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Lichenoid dermatitis preceding Stevens-Johnson syndrome in a patient treated with nivolumab
  1. Jolee Potts1,2,
  2. Rachel Raven Lee1,3 and
  3. Carolyn A Hilliard1,4
  1. 1Internal Medicine, Mercy Hospital St Louis Area, St Louis, Missouri, USA
  2. 2Dermatology, Washington University in St Louis, St Louis, Missouri, USA
  3. 3Infectious Disease, George Washington University School of Medicine & Health Sciences, Washington, DC, USA
  4. 4Internal Medicine, SSM Saint Louis University, St. Louis, MO, USA
  1. Correspondence to Dr Jolee Potts; joleepotts{at}


Nivolumab is an immune checkpoint inhibitor acting on programmed cell death protein 1 (PD-1) that has been used to treat a growing number of malignancies. Cutaneous side effects are common with nivolumab treatment, though they are typically self-limited. Here we present a case of persistent lichenoid dermatitis in a patient treated with nivolumab for renal cell cancer. The patient then developed Stevens-Johnson syndrome 9 months after initiation of nivolumab, with no other identifiable offending medication in the interim. Although an unusual presentation, a growing number of cases have reported delayed Stevens-Johnson syndrome/toxic epidermolytic necrosis-like reactions to immune checkpoint inhibitors. Awareness of this phenomenon is imperative for prompt recognition and treatment of potentially life-threatening cutaneous side effects.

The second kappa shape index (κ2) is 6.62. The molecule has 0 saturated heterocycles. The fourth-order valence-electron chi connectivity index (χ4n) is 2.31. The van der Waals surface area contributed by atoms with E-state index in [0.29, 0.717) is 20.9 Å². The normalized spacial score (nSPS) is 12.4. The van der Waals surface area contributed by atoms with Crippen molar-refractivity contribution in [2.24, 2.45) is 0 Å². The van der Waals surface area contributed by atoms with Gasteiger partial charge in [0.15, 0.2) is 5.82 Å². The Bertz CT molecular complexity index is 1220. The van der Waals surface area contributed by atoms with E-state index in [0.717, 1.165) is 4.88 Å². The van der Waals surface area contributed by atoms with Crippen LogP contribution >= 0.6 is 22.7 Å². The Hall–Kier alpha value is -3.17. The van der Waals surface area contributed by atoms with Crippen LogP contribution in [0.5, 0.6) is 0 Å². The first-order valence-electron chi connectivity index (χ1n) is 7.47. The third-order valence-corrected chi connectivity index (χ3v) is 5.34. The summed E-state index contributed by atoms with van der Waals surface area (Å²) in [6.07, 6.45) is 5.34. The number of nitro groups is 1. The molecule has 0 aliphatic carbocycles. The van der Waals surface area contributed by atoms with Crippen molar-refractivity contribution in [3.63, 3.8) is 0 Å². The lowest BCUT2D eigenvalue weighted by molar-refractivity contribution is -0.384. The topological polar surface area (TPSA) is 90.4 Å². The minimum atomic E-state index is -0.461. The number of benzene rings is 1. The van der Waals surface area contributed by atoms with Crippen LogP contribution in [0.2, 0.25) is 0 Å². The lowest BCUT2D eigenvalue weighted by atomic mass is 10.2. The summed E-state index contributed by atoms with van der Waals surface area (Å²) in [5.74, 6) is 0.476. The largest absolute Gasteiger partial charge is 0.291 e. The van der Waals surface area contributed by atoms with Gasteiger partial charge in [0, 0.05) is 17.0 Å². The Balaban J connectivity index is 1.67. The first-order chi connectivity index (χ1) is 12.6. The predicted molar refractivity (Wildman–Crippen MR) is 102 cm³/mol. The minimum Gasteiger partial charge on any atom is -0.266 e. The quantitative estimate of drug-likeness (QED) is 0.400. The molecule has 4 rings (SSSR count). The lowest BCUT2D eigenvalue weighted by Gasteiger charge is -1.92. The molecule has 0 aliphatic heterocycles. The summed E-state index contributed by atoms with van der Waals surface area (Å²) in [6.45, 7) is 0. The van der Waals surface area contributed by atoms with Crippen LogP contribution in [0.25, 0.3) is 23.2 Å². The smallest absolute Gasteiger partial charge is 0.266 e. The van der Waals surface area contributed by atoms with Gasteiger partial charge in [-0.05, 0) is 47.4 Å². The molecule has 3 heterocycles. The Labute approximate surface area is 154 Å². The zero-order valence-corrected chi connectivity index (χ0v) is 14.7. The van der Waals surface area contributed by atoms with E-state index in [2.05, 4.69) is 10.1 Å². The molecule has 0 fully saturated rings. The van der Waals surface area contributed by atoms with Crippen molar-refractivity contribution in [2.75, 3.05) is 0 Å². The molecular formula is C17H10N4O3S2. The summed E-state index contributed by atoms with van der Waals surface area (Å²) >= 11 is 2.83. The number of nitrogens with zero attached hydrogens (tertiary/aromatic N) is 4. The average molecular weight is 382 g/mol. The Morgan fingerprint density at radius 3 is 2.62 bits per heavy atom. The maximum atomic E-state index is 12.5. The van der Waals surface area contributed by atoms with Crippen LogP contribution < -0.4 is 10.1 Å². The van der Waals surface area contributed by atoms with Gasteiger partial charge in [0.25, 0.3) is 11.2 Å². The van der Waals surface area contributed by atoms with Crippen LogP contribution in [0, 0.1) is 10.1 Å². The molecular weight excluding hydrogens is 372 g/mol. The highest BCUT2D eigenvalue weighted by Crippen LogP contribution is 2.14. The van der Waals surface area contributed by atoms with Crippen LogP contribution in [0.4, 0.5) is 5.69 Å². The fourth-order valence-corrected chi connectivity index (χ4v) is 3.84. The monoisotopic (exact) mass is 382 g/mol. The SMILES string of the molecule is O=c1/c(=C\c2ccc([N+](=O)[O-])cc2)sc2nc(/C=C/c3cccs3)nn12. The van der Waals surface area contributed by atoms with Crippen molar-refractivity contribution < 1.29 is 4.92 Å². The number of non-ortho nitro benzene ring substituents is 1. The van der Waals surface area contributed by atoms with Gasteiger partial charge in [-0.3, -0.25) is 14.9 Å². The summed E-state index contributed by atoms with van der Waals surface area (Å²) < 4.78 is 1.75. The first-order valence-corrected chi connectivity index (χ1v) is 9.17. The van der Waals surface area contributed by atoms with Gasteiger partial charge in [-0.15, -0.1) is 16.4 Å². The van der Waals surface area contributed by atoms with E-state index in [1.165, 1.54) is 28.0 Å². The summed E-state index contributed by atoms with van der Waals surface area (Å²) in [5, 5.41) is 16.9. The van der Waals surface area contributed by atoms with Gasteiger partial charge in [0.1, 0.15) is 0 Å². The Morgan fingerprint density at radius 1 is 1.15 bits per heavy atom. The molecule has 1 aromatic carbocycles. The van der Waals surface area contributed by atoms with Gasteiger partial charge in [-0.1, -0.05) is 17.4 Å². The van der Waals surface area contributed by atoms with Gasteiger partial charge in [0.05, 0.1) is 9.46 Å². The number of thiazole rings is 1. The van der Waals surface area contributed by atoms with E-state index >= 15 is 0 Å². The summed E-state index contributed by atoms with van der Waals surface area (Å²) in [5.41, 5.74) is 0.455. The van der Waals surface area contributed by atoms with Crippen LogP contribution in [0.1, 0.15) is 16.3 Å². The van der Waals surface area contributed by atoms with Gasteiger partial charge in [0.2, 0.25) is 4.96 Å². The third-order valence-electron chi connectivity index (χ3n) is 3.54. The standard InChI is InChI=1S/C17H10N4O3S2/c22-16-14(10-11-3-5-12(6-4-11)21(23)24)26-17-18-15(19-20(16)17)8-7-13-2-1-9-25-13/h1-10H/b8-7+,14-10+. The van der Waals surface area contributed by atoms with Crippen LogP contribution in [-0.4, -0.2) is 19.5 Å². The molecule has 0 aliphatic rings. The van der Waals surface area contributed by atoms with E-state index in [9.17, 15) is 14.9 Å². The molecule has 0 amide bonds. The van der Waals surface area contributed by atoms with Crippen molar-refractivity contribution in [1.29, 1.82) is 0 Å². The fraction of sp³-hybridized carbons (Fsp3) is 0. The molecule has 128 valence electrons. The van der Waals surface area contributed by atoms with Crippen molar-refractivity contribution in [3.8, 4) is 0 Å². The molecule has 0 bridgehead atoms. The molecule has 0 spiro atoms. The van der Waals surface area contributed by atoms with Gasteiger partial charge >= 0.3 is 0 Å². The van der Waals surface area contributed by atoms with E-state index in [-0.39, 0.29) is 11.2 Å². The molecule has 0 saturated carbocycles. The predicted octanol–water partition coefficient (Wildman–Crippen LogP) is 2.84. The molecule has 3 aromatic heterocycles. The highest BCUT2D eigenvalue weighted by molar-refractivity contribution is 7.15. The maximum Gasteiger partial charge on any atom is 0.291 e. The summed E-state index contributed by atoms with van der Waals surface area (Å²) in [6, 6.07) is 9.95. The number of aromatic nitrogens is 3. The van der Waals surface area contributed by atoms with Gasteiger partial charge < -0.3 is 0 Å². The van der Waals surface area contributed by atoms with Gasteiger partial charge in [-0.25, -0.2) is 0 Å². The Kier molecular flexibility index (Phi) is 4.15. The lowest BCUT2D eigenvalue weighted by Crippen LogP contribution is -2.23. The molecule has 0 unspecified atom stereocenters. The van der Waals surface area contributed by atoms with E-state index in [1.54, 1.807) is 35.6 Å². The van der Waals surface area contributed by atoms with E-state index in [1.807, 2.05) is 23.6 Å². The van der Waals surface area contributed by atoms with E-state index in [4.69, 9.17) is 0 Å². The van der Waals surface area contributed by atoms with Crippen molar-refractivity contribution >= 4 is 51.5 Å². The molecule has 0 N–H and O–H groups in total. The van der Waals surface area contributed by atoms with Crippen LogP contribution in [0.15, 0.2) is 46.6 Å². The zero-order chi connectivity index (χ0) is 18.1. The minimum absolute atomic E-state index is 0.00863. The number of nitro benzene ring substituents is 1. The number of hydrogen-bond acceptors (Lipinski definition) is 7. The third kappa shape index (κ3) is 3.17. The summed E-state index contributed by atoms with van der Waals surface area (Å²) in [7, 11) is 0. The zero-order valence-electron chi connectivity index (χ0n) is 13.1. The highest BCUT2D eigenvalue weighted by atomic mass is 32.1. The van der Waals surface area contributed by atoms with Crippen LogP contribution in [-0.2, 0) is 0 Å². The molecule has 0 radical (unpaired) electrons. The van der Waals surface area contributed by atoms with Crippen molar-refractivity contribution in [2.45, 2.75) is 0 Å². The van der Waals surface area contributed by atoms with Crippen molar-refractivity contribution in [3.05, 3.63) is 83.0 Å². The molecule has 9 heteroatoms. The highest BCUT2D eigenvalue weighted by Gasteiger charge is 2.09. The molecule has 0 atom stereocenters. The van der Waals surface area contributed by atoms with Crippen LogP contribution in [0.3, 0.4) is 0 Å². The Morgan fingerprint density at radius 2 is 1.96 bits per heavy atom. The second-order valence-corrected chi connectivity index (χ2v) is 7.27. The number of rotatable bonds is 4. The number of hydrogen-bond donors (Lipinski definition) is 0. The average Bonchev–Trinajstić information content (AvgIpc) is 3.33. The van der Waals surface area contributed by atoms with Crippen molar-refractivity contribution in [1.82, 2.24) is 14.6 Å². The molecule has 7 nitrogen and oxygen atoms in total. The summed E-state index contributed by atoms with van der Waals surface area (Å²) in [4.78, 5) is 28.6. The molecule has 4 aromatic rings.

• Dermatology
  • Oncology

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  • Contributors JP drafted the manuscript, made edits and obtained patient consent. RRL and CAH provided guidance during manuscript drafting, made edits to the manuscript’s content and provided final approval before submission.

  • Funding The authors have not declared a specific grant for this research from any funding agency in the public, commercial or not-for-profit sectors.

  • Case reports provide a valuable learning resource for the scientific community and can indicate areas of interest for future research. They should not be used in isolation to guide treatment choices or public health policy.

  • Competing interests None declared.

  • Provenance and peer review Not commissioned; externally peer reviewed.